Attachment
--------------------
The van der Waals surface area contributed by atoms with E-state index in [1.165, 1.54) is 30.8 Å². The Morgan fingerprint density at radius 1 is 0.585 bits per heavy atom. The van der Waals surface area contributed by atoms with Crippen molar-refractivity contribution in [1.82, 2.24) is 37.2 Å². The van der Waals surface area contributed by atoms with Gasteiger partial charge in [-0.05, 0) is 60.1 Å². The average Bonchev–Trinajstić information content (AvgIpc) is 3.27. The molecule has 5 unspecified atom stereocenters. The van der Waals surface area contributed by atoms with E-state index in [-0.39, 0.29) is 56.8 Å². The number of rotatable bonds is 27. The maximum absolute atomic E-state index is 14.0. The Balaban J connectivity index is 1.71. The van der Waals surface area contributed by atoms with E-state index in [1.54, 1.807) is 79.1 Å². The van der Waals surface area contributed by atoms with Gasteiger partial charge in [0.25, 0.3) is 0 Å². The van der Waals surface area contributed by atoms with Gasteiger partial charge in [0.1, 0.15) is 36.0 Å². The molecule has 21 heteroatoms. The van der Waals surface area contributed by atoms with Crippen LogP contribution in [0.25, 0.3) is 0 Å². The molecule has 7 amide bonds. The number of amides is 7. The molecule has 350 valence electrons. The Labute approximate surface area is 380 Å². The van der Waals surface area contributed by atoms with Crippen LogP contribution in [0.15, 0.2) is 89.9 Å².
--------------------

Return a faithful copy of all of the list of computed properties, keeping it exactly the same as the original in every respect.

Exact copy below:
The van der Waals surface area contributed by atoms with E-state index in [1.165, 1.54) is 30.8 Å². The Morgan fingerprint density at radius 1 is 0.585 bits per heavy atom. The van der Waals surface area contributed by atoms with Crippen molar-refractivity contribution in [1.82, 2.24) is 37.2 Å². The van der Waals surface area contributed by atoms with Gasteiger partial charge in [-0.05, 0) is 60.1 Å². The average Bonchev–Trinajstić information content (AvgIpc) is 3.27. The molecule has 5 unspecified atom stereocenters. The van der Waals surface area contributed by atoms with E-state index in [-0.39, 0.29) is 56.8 Å². The number of rotatable bonds is 27. The maximum absolute atomic E-state index is 14.0. The Balaban J connectivity index is 1.71. The van der Waals surface area contributed by atoms with E-state index in [1.54, 1.807) is 79.1 Å². The van der Waals surface area contributed by atoms with Gasteiger partial charge in [0.25, 0.3) is 0 Å². The van der Waals surface area contributed by atoms with Gasteiger partial charge in [0.1, 0.15) is 36.0 Å². The molecule has 21 heteroatoms. The van der Waals surface area contributed by atoms with Crippen LogP contribution in [0.25, 0.3) is 0 Å². The molecule has 7 amide bonds. The number of amides is 7. The molecule has 350 valence electrons. The Labute approximate surface area is 380 Å². The van der Waals surface area contributed by atoms with Crippen LogP contribution in [0.15, 0.2) is 89.9 Å².